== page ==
by Mark Hersch  

The image developed to represent “Scenes from the Revolution” was created with a keen eye and passion for rephotography.

“Scenes From The Revolution” has special meaning to me. Aline Shader, the composer, was my drama teacher at Bowen Elementary School in Newton Centre, Massachusetts. I performed the lead role in her “Thanksgiving Story” in 1967. It is a memory I will always cherish.

My interest in this project also brings me to the present, as I am a fine art photographer specializing in creating images that are a mix of then and now. Specifically, I digitally blend rare, historical photographs with identical photographs that I shoot from the same vantage point in the present day, creating a single image that reveals parts of the old world and parts of the new world. I call this collection: Time After Time: Historical Rephotography.

For “Scenes From The Revolution,” I wanted to create an image of old Boston combined with one of new Boston. However, the source image I chose was not a photograph but a painting: a 19th century hand-colored steel plate engraving by Charles Mottram (1807-1876), one of London’s most esteemed plate engravers, of the 1853 watercolor painting, “Boston,” by British-born American artist John William Hill (1812-1879). It is an expansive view of a busy Boston Harbor from a waterfront perspective in East Boston.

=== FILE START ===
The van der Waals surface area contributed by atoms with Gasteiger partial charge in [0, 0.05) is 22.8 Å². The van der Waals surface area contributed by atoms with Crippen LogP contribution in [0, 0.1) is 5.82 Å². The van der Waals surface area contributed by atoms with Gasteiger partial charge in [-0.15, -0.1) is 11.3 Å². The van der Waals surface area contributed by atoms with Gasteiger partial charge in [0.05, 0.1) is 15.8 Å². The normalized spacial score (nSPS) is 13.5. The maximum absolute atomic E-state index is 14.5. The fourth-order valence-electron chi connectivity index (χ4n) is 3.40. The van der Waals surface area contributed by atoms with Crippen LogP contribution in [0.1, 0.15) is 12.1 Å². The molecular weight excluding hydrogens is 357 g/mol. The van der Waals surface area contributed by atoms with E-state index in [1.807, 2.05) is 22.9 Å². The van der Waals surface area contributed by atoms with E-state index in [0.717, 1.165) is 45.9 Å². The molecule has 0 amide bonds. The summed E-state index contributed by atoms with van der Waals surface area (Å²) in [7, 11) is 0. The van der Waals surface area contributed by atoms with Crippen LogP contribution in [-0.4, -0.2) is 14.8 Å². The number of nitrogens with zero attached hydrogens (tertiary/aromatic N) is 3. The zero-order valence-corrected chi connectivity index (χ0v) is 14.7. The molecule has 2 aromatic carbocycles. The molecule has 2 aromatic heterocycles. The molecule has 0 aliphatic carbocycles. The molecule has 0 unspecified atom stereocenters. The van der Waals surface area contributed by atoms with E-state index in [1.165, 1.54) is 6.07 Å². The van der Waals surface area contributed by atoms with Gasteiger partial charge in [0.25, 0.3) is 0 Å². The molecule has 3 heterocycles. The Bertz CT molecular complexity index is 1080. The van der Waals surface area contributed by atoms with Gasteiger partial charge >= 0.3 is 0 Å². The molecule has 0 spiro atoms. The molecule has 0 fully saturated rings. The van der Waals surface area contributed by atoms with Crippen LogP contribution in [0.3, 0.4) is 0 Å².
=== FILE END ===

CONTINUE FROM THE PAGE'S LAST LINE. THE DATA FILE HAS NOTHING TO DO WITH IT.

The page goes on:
Ironically, this painting depicts a view much like that from the decks of the Beaver, the Dartmouth and the Eleanor when they arrived in Boston Harbor from England in December 1773, setting the stage for the Boston Tea Party.

To recreate the scene in the painting, I flew to Boston from my home in Chicago, boarded an MBTA Blue Line subway at Logan Airport and got off at Maverick Station in East Boston. Following a map, I made my way toward the harbor until I found the location on E. Pier Drive with the exact view. Needless to say, the scene looks very different today.

I carefully aligned my camera on a tripod and took a few shots. My timing was perfect as the sky was awash in colors I knew would blend well with the sky in the painting. Back home in Chicago, I returned to my studio and began working on the image.

Whenever I create a Time After Time piece, I am always looking to reveal the most compelling elements of both the old and new images. In this case the choice was easy. The key element of the painting was the harbor itself, with ships sailing in the water, and men working on the docks. The most important part of my photograph was, of course, the modern Boston skyline. Once blended together, I hoped to create a scene that would look like the harbor of the 19th century set in 21st century Boston. It has become one of my favorites in my entire Time After Time Collection.

I couldn’t be more honored and more grateful that this artwork was chosen for “Scenes from the Revolution.” Music is a window into the world and “Scenes from the Revolution” provides an opportunity, through music, for children to develop a love of history. Just like I did in Aline Shader’s classroom many years ago.

 I’d love to hear from you! You can contact me via my website, where you can see the entire Time After Collection: